Be prepared: Atlantic could see 3 to 6 major hurricanes this year
Federal forecasters are predicting the seventh straight above-normal Atlantic hurricane season and urging preparedness to avoid a repeat of disasters like Hurricane Ida, which lashed Louisiana and produced tornadoes and floods in the northeast last year.
The National Oceanic and Atmospheric Administration said there's a high probability we'll see 14 to 21 named storms this season, which runs from June 1 to Nov. 30. As many as 10 could be hurricanes and three to six could be major hurricanes, with winds over 111 miles an hour, NOAA said.
The trend of above-normal hurricane seasons comes as global warming makes storms more intense. NOAA says key factors again this year are above-average temperatures on the surface of the Atlantic Ocean and the ongoing effects of the Pacific Ocean climate pattern known as La Niña.
Last summer, Hurricane Ida caused at least 87 direct and indirect deaths and $75 billion in damage in the U.S. While forecasting accuracy continues to improve, NOAA administrator Rick Spinrad said: "It's crucial to remember that it only takes one storm to damage your home, neighborhood and community. Preparedness is key to the resilience that we need and now is the time to get ready for the upcoming hurricane season."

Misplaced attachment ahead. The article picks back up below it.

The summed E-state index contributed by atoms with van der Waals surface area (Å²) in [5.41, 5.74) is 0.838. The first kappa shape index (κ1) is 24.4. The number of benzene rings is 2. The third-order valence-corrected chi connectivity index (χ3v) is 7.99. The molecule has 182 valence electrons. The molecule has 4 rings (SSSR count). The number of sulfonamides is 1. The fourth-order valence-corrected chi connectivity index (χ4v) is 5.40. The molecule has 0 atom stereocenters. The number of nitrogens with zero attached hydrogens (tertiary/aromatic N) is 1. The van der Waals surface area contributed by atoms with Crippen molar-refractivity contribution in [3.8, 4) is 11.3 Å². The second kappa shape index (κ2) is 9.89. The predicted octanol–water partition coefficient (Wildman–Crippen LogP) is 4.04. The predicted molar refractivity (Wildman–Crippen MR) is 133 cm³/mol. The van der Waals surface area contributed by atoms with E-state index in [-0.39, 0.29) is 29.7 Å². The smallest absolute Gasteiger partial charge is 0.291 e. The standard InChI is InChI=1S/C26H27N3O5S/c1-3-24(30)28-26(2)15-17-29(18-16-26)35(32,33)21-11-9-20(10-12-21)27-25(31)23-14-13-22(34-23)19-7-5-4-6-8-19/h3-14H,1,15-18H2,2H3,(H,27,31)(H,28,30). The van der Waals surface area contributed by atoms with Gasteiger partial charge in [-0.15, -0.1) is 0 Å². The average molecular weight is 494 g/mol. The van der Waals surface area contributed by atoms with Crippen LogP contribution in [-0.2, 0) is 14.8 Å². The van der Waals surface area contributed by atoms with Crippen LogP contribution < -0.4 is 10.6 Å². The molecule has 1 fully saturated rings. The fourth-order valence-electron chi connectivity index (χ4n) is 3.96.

Last year's hurricane season reminded North Carolinians that storms can hit anywhere — not just at the coast, said Keith Acree, a spokesperson with North Carolina Emergency Management.
"We did have that Gulf Coast storm Fred that came up into the mountains last year. That was the big event last year and they're still cleaning up from that," Acree said.
And there are still plenty of not-so-fond memories of storms like Michael and Florence in 2019 and Dorian last year.
Acree said people shouldn't wait to prepare things like an emergency kit and a few days' supplies. And whether you're a townie or a tourist in a coastal county, make sure you know your evacuation zone.
"Then you listen for that zone when evacuations are called so you know when it's time to evacuate, or if you need to evacuate," he said.
You can look that up online at https://knowyourzone.nc.gov/
Acree suggested that people should arrange ahead of time a place to go in case of an evacuation, whether it's the home of a friend or family member or a hotel. Emergency shelters are also an option, but given continued concerns about COVID-19, he said, "a public shelter should really be your place of last resort if you have to evacuate."
And if you're in a safe zone, he added, "Offer your home up as a shelter to your family or friends that might be in harm's way."